Individual randomization to either the intervention or usual care group was within blocks that were stratified by screening center, sex, and age. Exclusion criteria at study entry included history of a PLCO cancer, current cancer treatment, and removal of 1 lung. Because PLCO was a screening trial for multiple cancers, not just lung cancer, there was no eligibility requirement concerning smoking; in this respect, the PLCO lung component is unique among lung cancer screening trials. At study entry, participants completed a self-administered baseline questionnaire that inquired about demographics (such as race/ethnicity classified as white, black, Asian/Pacific Islander, American Indian/Alaskan Native, or Hispanic origin), medical history, smoking history, and past screenings.
Participants randomized to the intervention group were offered a posterior-anterior chest radiograph at baseline and then annually for 3 more years. Never-smoker participants randomized after April 1995 were not offered the third screen. Participants and their health care practitioners were notified of chest radiographic results. A chest radiograph was considered positive if a nodule, mass, infiltrate, or other abnormality considered suspicious for lung cancer was noted. Those with positive examination results were advised to seek diagnostic evaluation. In accordance with standard US practice, diagnostic evaluation was decided by the patients and their primary physicians, not by trial protocol. The PLCO screening center staff obtained medical records related to diagnostic follow-up of positive screen results, and medical record abstractors recorded information on relevant diagnostic procedures and any associated complications.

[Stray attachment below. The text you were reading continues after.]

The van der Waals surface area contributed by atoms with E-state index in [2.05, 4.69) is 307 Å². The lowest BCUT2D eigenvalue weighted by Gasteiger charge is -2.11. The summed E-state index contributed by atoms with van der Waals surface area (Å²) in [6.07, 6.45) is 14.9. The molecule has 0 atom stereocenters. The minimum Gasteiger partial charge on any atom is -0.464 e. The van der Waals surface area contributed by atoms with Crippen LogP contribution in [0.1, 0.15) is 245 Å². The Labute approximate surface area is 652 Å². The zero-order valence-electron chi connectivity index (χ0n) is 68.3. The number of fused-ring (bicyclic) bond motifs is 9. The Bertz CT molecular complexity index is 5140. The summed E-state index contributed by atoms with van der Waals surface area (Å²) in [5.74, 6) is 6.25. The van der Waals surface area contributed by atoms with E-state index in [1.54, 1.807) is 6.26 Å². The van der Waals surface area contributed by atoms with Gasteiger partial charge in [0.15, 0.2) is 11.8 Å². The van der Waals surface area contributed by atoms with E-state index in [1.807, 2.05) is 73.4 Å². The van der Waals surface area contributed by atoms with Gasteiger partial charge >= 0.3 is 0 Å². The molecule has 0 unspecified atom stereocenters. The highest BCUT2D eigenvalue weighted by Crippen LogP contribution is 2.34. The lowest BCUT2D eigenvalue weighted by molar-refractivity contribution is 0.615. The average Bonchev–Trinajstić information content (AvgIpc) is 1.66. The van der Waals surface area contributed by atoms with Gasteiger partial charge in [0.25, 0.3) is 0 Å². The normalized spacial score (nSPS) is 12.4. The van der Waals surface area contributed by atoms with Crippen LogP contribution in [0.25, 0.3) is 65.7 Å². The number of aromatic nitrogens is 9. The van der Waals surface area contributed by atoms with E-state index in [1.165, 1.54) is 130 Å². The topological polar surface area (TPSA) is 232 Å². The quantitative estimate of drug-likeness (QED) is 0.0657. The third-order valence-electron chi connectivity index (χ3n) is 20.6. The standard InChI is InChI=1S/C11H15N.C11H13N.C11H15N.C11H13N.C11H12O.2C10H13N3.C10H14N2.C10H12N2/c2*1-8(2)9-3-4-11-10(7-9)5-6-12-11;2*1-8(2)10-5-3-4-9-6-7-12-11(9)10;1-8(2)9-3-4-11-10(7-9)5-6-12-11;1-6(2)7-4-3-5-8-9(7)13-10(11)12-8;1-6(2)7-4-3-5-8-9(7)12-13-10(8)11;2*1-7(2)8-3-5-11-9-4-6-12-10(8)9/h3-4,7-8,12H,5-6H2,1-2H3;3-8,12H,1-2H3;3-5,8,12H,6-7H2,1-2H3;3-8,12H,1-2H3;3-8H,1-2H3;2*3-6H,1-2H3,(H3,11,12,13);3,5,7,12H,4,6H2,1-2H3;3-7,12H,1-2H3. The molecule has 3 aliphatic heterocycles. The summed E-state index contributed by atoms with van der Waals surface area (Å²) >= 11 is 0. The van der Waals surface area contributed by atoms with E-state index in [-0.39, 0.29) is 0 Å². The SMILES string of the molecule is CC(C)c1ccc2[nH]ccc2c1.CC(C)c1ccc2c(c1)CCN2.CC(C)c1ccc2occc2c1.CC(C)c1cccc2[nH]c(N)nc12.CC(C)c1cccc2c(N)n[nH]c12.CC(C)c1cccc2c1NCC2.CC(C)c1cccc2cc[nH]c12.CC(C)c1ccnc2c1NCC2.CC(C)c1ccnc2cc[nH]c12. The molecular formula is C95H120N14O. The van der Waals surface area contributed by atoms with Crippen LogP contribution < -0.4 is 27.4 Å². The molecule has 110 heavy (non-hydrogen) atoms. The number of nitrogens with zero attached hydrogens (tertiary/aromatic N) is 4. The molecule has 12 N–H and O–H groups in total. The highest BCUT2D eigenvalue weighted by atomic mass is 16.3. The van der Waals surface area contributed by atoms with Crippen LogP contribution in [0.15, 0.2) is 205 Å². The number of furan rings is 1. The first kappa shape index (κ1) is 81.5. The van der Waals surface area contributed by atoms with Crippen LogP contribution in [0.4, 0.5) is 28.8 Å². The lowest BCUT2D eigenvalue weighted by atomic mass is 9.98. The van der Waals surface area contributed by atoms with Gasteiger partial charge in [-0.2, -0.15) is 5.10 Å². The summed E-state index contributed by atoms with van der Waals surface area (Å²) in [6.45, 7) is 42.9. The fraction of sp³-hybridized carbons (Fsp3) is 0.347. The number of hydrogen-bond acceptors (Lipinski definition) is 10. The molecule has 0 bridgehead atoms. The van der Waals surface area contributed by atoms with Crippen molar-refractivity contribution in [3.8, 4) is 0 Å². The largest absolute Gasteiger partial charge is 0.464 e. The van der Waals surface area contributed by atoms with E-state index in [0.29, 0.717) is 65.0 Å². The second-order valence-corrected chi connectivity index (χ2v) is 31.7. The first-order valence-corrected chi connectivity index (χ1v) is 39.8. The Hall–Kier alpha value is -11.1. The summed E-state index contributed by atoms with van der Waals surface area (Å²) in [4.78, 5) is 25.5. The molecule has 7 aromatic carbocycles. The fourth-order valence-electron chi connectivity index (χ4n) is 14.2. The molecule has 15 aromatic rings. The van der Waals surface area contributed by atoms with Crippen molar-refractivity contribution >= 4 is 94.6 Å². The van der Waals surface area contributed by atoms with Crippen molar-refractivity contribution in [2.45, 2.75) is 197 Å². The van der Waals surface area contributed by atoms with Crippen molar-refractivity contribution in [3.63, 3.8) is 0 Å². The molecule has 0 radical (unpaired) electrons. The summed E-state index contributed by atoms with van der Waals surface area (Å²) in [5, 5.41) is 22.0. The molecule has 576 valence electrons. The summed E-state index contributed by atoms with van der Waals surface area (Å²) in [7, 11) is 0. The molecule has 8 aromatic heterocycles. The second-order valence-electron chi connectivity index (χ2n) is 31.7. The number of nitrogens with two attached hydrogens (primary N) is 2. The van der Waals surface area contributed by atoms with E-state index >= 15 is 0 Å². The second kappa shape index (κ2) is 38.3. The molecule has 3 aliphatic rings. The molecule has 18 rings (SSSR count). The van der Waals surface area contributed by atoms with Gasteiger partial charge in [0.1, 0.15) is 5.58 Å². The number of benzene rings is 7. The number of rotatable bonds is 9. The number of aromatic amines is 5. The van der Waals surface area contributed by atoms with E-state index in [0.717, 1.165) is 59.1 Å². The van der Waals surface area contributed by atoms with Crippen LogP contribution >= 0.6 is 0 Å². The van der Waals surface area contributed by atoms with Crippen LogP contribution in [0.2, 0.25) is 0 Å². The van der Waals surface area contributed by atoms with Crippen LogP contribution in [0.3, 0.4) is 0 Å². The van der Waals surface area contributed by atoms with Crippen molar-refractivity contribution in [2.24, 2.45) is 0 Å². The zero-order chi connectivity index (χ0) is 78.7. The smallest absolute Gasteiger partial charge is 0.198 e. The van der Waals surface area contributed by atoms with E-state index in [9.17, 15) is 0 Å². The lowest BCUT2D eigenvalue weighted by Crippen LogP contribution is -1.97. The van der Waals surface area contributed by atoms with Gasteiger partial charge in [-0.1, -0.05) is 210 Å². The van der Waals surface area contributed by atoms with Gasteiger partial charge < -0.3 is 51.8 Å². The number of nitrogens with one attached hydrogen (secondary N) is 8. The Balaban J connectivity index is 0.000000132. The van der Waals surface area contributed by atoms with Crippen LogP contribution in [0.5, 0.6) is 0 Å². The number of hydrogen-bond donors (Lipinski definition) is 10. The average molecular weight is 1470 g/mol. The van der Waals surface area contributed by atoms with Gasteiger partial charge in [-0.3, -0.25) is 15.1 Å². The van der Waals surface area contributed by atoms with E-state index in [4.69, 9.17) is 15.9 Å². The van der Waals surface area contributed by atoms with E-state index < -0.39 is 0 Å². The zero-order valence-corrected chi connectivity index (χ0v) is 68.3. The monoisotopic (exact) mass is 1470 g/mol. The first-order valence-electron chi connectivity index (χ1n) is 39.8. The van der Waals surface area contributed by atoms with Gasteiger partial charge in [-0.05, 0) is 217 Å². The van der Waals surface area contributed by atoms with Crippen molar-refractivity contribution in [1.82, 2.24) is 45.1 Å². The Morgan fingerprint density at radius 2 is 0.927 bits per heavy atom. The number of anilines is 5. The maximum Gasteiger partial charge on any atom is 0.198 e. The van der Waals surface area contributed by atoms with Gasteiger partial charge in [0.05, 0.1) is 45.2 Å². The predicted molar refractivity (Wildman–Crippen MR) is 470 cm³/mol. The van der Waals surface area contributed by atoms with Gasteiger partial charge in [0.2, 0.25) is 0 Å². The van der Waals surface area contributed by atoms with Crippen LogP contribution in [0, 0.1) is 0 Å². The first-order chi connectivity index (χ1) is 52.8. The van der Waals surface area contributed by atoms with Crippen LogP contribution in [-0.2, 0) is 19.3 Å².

Adherence with screening in the intervention group was defined as the number of participants screened divided by the number expected. Chest radiographic screening in the usual care group was assessed by surveying a random sample of just more than 1% of participants using biennial, and later annual, health status questionnaires (HSQs), which inquired about the frequency and reason for use of various procedures, including the screening tests under evaluation. Intervention group participants were included in the HSQs for the postscreening study years (6 and beyond). For the purposes of this article, the chest radiographic contamination rate was defined as the proportion of HSQ-queried participants reporting a chest radiograph in the last year as part of a routine physical examination. Because the HSQ survey as a whole was cross-sectional (ie, participants were generally queried once), the contamination rate is an estimate of the average annual screening rate in the usual care group.